[It was always a] case of first on first off. You always tried to get in front of a Dawes Creamery lorry. The ferrymen were good. If they knew you they would move the cars up so there was room for you. Coming to work I took a bus from Landrake to catch the train at Saltash. If we missed the train we came down to the ferry and looked for a workmate and get a lift to Portland Square where I worked in an office. I went in with one of our local travellers from the wholesale drapers.
I can remember going across on the ferry with my mother when I was very young (born 1958). I don’t know if there were any seats to sit on or if people had to stand. All I knew was I was on the bridge of the ferry. My mother worked in the Land Army during the war time. She spoke of her memories of these times and I remember her saying she worked out to Pill for Tom Whale and would at times have to take the cows from Pill down Old Ferry Road to the ferry and see them on.
Grandad (Mr J A Lavens, who made the working model ferry) used to charge ferry passengers for leaving their bikes in his shed. The charges were less than taking it on the ferry!
Around 1957/58 my family lived in Plymstock. It was our treat as children to take the No 6 Western National double-decker bus from Plymstock to Saltash Passage on a Sunday afternoon. We would cross on the ferry and then return to play on the beach under the bridge and enjoy an ice-cream. A memorable day out.
Catching the ferry to go to the cinema on a Sunday because the Saltash Cinema was closed it was the State cinema.
At the end of the 1940’s I lived on the St Budeaux side of the river Tamar, halfway up Normandy Way. I recall how, word spread like wild fire when what we called “The Tree Lorry” was landing at Saltash Passage. ”The Tree Lorry” consisted of a trailer about 40 feet long carrying three huge tree trunks, the whole thing was towed by a tractor unit attached to the front. I remember that quite big crowds would gather to watch, particularly if it was low tide as then , after all other vehicles had been offloaded, the tractor unit would drive up to the road by The Ferry Inn attached to the trailer by a steel hawser. The ferry men would lay special pieces of wood in front of the trailer to reduce the angle between the ferry prow and the ramp. Then the trailer loaded with the three huge trees would be winched up the ramp on the hawser to the tractor unit. This usually took some time and was exciting to watch as a young boy. I am hopeful that someone else will remember the loading onto the ferry at Saltash of this transporting of trees.
When I was a teenager, a group of us would catch the train from North Road (our area) to Saltash. We would walk down from the station collect winkles, then catch the ferry back to Plymouth. Mother would boil up the winkles, to be picked out unbroken!) with a pin – Lovely!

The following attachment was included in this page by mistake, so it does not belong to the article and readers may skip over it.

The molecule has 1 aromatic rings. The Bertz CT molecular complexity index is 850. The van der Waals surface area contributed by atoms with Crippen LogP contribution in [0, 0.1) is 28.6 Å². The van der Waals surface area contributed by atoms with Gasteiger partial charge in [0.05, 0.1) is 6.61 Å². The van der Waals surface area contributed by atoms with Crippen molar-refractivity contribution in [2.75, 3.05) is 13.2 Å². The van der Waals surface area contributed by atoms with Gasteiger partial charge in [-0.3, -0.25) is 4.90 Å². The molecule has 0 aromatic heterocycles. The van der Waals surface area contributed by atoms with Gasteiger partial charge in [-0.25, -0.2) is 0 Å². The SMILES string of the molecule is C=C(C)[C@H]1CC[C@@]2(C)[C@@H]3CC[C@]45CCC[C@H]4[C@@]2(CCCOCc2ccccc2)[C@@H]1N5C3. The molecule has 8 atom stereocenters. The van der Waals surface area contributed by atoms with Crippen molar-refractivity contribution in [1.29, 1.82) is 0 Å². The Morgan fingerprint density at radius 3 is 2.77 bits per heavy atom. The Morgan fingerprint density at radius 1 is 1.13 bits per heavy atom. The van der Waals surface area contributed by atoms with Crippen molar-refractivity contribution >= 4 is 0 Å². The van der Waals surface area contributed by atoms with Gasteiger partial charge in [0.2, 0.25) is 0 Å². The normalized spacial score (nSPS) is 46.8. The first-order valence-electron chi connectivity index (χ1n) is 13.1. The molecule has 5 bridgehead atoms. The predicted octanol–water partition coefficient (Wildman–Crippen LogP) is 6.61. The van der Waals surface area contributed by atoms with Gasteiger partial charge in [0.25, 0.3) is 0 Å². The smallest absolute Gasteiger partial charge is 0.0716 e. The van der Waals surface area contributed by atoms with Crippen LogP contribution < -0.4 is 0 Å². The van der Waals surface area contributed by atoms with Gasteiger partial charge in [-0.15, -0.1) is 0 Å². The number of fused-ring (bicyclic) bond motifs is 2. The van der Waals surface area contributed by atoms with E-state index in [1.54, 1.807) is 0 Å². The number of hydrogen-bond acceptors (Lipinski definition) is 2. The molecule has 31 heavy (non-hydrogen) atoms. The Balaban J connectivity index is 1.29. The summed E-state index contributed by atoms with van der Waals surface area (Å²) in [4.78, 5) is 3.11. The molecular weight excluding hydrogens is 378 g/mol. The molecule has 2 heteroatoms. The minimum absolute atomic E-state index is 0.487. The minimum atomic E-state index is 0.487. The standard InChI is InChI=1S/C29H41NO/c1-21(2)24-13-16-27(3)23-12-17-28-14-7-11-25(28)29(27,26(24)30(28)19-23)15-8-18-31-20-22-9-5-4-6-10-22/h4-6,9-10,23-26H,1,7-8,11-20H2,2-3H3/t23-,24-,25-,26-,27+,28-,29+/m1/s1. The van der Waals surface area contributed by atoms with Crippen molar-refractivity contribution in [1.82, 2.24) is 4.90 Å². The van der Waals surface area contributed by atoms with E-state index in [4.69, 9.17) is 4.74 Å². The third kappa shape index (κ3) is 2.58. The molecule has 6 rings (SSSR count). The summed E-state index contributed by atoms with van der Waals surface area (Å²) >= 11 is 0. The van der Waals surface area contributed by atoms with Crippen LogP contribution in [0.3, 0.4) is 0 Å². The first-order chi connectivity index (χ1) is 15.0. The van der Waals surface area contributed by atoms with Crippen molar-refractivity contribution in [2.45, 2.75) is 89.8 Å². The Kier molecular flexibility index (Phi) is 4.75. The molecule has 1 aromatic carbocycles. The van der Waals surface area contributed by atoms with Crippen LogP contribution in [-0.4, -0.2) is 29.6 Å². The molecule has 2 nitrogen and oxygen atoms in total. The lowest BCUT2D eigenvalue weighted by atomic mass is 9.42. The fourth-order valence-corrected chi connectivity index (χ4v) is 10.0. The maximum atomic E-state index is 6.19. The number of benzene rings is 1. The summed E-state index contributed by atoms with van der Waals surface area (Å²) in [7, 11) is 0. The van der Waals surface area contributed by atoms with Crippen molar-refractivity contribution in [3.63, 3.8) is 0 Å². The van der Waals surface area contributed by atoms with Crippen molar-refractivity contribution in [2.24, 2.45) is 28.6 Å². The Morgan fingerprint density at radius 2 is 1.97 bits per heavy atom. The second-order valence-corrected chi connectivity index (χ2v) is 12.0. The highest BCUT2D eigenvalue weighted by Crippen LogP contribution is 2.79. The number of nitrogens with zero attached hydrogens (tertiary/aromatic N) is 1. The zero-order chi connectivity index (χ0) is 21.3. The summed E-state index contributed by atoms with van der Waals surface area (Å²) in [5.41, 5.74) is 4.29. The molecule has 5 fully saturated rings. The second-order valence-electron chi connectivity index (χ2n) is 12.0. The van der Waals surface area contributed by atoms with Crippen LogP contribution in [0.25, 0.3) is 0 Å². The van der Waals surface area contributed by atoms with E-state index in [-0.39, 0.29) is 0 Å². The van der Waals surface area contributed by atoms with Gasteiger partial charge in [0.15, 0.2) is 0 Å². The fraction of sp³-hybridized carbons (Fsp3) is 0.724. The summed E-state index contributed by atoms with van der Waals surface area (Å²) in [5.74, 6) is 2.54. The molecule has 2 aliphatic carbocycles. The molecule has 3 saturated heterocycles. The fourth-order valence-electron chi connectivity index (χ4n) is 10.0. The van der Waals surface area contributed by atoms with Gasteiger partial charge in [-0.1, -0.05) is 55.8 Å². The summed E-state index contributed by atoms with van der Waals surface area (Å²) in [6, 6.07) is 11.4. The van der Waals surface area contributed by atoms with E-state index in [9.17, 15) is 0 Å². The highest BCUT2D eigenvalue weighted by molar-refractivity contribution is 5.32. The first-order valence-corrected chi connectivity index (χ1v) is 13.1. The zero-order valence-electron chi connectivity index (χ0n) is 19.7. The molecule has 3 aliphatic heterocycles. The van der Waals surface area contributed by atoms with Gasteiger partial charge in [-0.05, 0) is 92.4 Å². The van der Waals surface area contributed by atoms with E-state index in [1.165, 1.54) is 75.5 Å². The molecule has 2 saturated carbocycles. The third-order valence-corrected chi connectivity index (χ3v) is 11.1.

We lived in Plymouth when I was a child (now 68). My Mum and Dad used to bring me across the Saltash Ferry on a nice day and we would have cockles from cockle alley. They would have a shandy and we would go home happy. Imagine the youngsters of to-day if they were taken on a trip like that. I don’t think they would be amused but we thought it was a treat. Saltash was so oldé world then.
My sister Barbara was 6 years older than me. Sadly she died 2 years ago and I have no-one to confirm these dates, but I think it must have been 1932 or 33. We lived in Greendale Terrace, Victoria Road and summer mornings we would hurry down to catch the 07.00 ferry. At the St Budeaux side we would turn left, go to the little beach under the Bridge – no-one around, get undressed and swim until we heard the ferry bell ring. Back to Saltash, uphill to home, breakfast, school clothes – Barbara to the “Grammar” School, me to North Road Girls’ School. The old equivalent of to-day’s “wake up – shake up”! We were Barbara and Betty Parkes. I hope this is of interest.
Crowley, Mrs L
My memory of Saltash Ferry is walking to Saltash Passage as a child with my parents from Barne Barton. On the way we would see all the traffic queued in Wolseley Road to go on the ferry. We would watch the ferry when full going across to Saltash.
I remember my weekly visit from my home at Saltash Passage to my Grandparents in Saltash. I was 9 when my Dad and caught the last ferry across and then walked back across the Tamar Bridge the night before it opened.
Farley, Mrs P.E.
My youngest son was about 18 months old, he’s now 49 years. We stopped at the ferry steps as we took him out of the car he went straight for the slipway into the water shouting “Do Do” meaning swans and went right in to the top of his suit. We managed to grab him by the top of it.